Japan is home to many wonders, but Mount Fuji is at the forefront. Rising 12,388ft from the island of Honshu, about 62 miles west of Tokyo, it has an almost perfect conical shape. It is the tourist attraction of Japan, influencing numerous poets and artists over the decades. But it’s more than that: the top, or Fuji-san, is still the most revered of the Three Holy Mountains in the country and is still used for spiritual pilgrimages to this day. Thousands of tourists make a difficult 8-hour climb every year.

JC Hoyte's painting of the Pink and White Terraces in the 1870s, prior to the eruption of Mt Tarawera in 1886.

Pink and White terraces, New Zealand

The ancient terraces on the opposite side of Lake Rotomahana in the North Island of New Zealand were once the world’s biggest silica sinter. The terraces were pink and white on each sides. These natural terraces were a popular tourist destination in the early 1880s. But these glistening wonders were “lost” in 1886 when a volcanic eruption covered them. In 2017, researchers reported that the terraces had survived and were buried by the blast.

Delicate Arch lit at night in Arches National Park, Utah

Arches National Park, Utah

The unearthly expanse of red rock and stone domes is like nowhere else. With more than 2,000 sandstone arches, the most significant collection globally, the place is like another planet, a substantial natural sculpture garden carved by aeons of wind and rain. The National Park has several rock stars to explore: the Landscape Arch, the longest at 306ft and in the form of a rainbow; the North Window, and the sun rising through it every morning like a golden iris. The stone glows soft pink at dawn, and it glows in a fiery orange during sunset. This is a spectacular place in the world’s landscapes.

Borobudur ranks as one of the great cultural icons of Southeast Asia. Looming above a patchwork of bottle-green paddy fields and slivers of tropical forest, this colossal Buddhist monument has survived volcanic eruptions, terrorist attack and the 2006 earthquake. Image by Philippe Bourseiller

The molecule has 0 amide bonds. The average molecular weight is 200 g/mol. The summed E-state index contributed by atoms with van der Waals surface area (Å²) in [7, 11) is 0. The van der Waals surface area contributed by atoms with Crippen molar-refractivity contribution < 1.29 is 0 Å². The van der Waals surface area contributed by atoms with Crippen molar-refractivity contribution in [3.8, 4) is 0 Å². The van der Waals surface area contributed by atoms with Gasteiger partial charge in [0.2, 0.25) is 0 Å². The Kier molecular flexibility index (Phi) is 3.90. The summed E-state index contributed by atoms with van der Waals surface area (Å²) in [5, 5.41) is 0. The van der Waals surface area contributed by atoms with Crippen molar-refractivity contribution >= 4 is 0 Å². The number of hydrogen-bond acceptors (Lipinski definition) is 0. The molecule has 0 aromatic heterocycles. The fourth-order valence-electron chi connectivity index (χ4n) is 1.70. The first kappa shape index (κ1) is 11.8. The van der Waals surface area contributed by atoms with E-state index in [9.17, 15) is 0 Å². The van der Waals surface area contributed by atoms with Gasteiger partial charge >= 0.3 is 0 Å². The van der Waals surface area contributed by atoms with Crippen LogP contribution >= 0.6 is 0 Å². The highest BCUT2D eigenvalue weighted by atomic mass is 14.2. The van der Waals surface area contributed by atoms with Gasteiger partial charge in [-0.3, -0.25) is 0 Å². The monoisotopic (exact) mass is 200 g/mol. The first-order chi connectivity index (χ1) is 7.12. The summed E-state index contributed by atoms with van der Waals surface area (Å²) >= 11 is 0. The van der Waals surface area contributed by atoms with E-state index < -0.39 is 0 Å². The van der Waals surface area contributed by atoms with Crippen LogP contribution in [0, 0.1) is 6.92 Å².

Borobudur, Indonesia

Borobudur is an enormous Buddhist temple in central Java, Indonesia, founded by the Shailendra Dynasty in the 8th and 9th centuries. A volcanic eruption around the year 1000 covered the monument in volcanic ash, and it remained buried until the workers started rebuilding it in the 20th century. The monument is constructed as a pyramid with three layers, reflecting the three spheres of Buddhist cosmology. After its restoration, multiple news and travel agencies have described Borobudur as the eighth wonder of the world, or have reported that the Indonesians consider it the eighth wonder.

This is the tenth post of our series on Myths and Legends. This is the legend of the Terracotta Warriors in China, told by China Country Manager Baoli Wang.

Terra Cotta Army, China

For the tomb of China’s first emperor, Qin Shi Huang, artists modelled thousands of life-size terracotta sculptures of warriors, horses and chariots to follow him into the afterlife. In 1974, workers outside Xi’an City in Shaanxi Province found some of these B.C.E. third-century statues while trying to dig a well. Since then, a small number of these sculptures have appeared in museums around the world. The army is considered to be an artistic wonder. When the soldiers were made out of terracotta or fired clay, the ancient craftsmen gave them distinct facial features.